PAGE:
Fundraising is a hard enough task for your nonprofit – but you also need to think about how those donors are going to give to you while you ask them for a gift. Payment processing and grant management can be administrative nightmares for nonprofit managers that create more headache and cost than the value of the gift itself. So before you even ask, make sure you think thoroughly about the best and worst ways to ask donors to give to you.
Best Ways to Ask for Gift Payments:
1. Electronic transfer
The ultimate way to get gifts that requires the smallest cost and hassle for your nonprofit by far is an electronic transfer to your nonprofit bank account. There is absolutely no processing involved, only the need to send a thank you letter and tax receipt, and you pay nothing for the money transfer.
Set up a ‘donate now’ on your website that routes to your bank account or an option to send cash via email with services like Popmoney, Squarecash or PayPal or nearly all banks which allow customers to do this now via their online giving pages. The key is setting up your ask so that the process is clear to donors.
Make sure they understand the value to you as well, with a statement on your letter in a P.S. format: “You save us 12 cents on every dollar donated by sending your gift via our secure online system! Go to our website for details.”
2. Free credit card transactions
Nonprofits can discreetly ask for free credit card transactions via a number of giving vehicles that have nonprofit arms, with added benefits of donor tracking and management.
- PayPal Giving Fund, a charitable arm of PayPal, allows nonprofits to receive 100% of their donations and even tracks donors for registered users.
- Capital One No Hassle Rewards covers all transaction fees to nonprofits to make sure that 100% of gifts from card users go to your charity.
- American Express and Discover both let donors choose to cover their 2.25% transaction cost to save your nonprofit money. Make sure your donors are aware of this service with a quick note on your appeal letter!
3. Credit card gifts via a service
Try using a site like Network for Good to help your nonprofit manage online giving. You do have to pay a monthly fee, but it should work out to less than losing up to 10% of gifts with each credit card transaction.
It will also save you administrative time of mining an online giving donor database, and it gives you additional options like establishing monthly giving programs for your donors.
4. A paper check
An old-fashioned check might seem like a hassle, because a physical person in your office has to log it and bring it to the bank, but it carries benefits on the administrative end.
- For starters, donors probably prefer to send a check to you in an envelope provided in your appeal letter. It is the traditional way of giving and is part of their giving routine. Though online giving is increasing up to 13% annually, most people still give via checks.
- Also, it leaves a paper trail so you have addresses and dates recorded in your files of when and how the gift was received, which can help with your donor follow-up and tracking later on.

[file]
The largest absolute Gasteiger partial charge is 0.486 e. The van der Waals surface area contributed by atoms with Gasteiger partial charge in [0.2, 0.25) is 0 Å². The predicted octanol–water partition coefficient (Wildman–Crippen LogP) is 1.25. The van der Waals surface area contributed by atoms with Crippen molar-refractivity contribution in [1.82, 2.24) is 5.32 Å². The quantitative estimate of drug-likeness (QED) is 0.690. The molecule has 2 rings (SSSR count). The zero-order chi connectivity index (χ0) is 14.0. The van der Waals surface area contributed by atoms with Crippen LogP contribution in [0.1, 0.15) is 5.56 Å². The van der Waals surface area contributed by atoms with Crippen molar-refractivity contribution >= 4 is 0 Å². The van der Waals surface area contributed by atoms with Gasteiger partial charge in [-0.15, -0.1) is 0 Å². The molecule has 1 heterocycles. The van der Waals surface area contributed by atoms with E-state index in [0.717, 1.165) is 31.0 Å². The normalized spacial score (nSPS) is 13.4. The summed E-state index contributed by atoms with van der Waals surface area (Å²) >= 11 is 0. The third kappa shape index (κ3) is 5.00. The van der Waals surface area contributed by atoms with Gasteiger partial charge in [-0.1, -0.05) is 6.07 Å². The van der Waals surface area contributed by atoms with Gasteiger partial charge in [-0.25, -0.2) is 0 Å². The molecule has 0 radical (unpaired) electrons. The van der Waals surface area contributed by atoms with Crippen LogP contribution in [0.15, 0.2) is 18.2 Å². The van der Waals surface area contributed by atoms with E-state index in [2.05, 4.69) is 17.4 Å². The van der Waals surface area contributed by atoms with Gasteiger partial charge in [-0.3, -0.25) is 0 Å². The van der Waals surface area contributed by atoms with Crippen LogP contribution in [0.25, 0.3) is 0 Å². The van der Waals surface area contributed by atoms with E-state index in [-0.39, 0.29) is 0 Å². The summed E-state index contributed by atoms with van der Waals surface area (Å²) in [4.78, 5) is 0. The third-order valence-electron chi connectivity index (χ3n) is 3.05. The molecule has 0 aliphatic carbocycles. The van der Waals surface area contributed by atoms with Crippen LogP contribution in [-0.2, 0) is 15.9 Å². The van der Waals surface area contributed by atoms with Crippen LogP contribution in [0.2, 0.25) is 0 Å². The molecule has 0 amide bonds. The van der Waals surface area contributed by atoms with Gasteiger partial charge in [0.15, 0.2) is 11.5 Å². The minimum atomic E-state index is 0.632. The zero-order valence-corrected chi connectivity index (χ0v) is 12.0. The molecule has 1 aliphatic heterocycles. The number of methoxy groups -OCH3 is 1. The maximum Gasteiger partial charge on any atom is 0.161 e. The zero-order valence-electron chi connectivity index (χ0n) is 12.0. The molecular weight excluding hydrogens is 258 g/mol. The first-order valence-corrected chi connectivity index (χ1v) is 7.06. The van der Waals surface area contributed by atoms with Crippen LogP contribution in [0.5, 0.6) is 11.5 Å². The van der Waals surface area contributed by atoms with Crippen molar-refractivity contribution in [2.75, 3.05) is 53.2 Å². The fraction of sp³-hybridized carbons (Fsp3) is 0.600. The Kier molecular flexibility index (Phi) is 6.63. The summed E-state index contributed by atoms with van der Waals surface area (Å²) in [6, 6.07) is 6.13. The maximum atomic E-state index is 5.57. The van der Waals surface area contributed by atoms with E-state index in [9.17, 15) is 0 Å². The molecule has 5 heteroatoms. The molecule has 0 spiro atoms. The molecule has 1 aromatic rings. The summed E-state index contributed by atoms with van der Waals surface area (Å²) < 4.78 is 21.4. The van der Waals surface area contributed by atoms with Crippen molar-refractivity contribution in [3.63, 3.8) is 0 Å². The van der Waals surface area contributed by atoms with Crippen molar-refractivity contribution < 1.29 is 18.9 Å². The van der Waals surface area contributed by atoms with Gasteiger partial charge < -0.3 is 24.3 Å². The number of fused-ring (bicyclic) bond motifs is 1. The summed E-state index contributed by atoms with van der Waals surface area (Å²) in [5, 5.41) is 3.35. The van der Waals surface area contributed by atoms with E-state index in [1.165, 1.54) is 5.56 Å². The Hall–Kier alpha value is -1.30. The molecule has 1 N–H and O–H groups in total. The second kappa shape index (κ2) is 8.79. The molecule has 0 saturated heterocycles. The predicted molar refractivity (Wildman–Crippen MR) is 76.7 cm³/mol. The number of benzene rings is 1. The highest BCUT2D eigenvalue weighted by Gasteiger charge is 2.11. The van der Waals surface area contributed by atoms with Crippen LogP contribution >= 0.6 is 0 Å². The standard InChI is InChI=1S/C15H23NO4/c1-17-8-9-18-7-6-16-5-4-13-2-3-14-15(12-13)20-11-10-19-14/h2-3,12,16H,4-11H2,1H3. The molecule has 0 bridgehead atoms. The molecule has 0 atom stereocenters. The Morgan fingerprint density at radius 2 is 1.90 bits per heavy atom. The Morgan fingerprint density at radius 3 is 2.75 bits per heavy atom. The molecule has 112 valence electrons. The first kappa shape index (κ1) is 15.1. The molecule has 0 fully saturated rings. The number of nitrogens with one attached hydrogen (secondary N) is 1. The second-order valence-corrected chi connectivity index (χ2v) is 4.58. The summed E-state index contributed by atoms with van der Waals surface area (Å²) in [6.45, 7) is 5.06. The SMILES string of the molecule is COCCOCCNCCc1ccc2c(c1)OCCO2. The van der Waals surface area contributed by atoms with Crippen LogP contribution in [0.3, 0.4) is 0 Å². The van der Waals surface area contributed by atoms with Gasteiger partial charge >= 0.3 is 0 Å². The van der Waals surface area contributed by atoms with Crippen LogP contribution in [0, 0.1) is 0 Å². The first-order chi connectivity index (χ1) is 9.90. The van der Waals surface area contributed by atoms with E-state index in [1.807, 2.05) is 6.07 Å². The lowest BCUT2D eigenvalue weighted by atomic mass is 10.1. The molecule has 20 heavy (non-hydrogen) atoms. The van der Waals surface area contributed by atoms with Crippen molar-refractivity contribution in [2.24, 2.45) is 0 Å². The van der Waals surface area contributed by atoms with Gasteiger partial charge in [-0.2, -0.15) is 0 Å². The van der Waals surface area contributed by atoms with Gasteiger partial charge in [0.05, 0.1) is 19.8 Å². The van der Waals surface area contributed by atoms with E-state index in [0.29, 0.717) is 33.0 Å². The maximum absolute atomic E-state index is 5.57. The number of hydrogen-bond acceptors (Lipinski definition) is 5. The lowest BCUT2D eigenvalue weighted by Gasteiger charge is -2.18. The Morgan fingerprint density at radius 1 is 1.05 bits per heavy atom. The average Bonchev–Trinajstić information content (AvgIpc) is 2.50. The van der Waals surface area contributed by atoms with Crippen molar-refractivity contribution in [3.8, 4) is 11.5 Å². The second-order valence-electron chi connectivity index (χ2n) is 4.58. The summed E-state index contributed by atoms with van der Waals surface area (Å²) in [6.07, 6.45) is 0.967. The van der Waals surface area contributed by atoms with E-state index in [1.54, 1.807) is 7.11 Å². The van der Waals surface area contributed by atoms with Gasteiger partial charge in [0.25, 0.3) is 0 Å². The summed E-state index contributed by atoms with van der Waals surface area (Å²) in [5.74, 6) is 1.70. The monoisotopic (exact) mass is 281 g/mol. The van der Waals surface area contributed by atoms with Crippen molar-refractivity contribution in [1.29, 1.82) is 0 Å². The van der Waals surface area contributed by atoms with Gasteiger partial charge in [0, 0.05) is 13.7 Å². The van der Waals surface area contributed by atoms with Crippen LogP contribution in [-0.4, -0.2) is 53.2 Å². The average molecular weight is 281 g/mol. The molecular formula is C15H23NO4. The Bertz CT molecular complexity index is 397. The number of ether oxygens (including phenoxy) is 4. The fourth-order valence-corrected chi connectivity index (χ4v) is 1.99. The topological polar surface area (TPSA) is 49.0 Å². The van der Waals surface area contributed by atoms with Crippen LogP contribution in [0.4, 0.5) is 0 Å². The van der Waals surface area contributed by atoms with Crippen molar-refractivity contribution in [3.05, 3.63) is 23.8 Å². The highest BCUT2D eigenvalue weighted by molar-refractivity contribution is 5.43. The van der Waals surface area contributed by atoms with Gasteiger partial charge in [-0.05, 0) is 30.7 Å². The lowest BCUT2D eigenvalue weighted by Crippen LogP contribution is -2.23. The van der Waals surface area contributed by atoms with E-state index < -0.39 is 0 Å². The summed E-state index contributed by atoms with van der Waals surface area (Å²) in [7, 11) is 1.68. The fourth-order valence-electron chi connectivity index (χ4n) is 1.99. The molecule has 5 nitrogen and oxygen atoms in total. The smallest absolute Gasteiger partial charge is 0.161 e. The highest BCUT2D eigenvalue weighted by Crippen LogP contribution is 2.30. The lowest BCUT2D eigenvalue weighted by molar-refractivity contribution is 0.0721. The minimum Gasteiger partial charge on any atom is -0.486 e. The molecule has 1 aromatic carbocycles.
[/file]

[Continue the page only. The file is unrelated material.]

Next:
Just make sure you deposit it quickly after reception so that your donor does not bounce his check!
The Worst Ways to Ask for Gift Payments:
1. Credit cards by paper
If you ask for people to mail you credit card information to be processed by someone in your office, you are paying for the gift three times!
- First you pay your administrative officer to open the mail.
- Then you pay to have some sort of service to process the credit card gift, whether it be on your website or by calling into the credit card company.
- Thirdly, you pay the credit card company for the transaction.
It is much better to not even give this as an option on your appeals, but to direct donors to a giving page to enter the information themselves, or only include a check option.
Never ask for cash if you can help it. It has the potential to get lost in your office, and receipt writing can be a nightmare. You might end up losing all the pertinent donor information to not only thank your patron later, but also to send her the appropriate tax receipt.
3. Deferred payments
If you give donors an option to pay monthly or to pledge their gifts for a different month in your fiscal year, you need to have a dedicated, super responsible administrative assistant or better yet financial officer tracking those gifts and sending reminders constantly. That type of detail time might be better spent writing grant proposals or doing a handful of other tasks that translate to more funding for your nonprofit!
4. In-kind gifts
Only ask people or organizations for things and volunteer time instead of money if you know they won’t give you cash. While volunteer work is valuable, and every nonprofit can use some donated equipment, cash is usually more helpful. Most would prefer to give something like a used computer they don’t need or want anymore, but that type of gift deflects from your true needs. Only ask for them as a secondary option.
Plus, in-kind gifts are administratively tricky to process. You have to send a tax receipt, and you will most likely need to consult legal counsel to get the language right. So not only might you end up with items or time donations that are not particularly valuable to you, but you have to spend precious funding for them!
Fundraising is challenging enough; don’t put more strain on your organization by asking people to give to you in ways that cost you. Think thoroughly about the pros and cons of your systems before you send any donation requests, and you can significantly reduce your overhead and administrative expenses this fundraising season.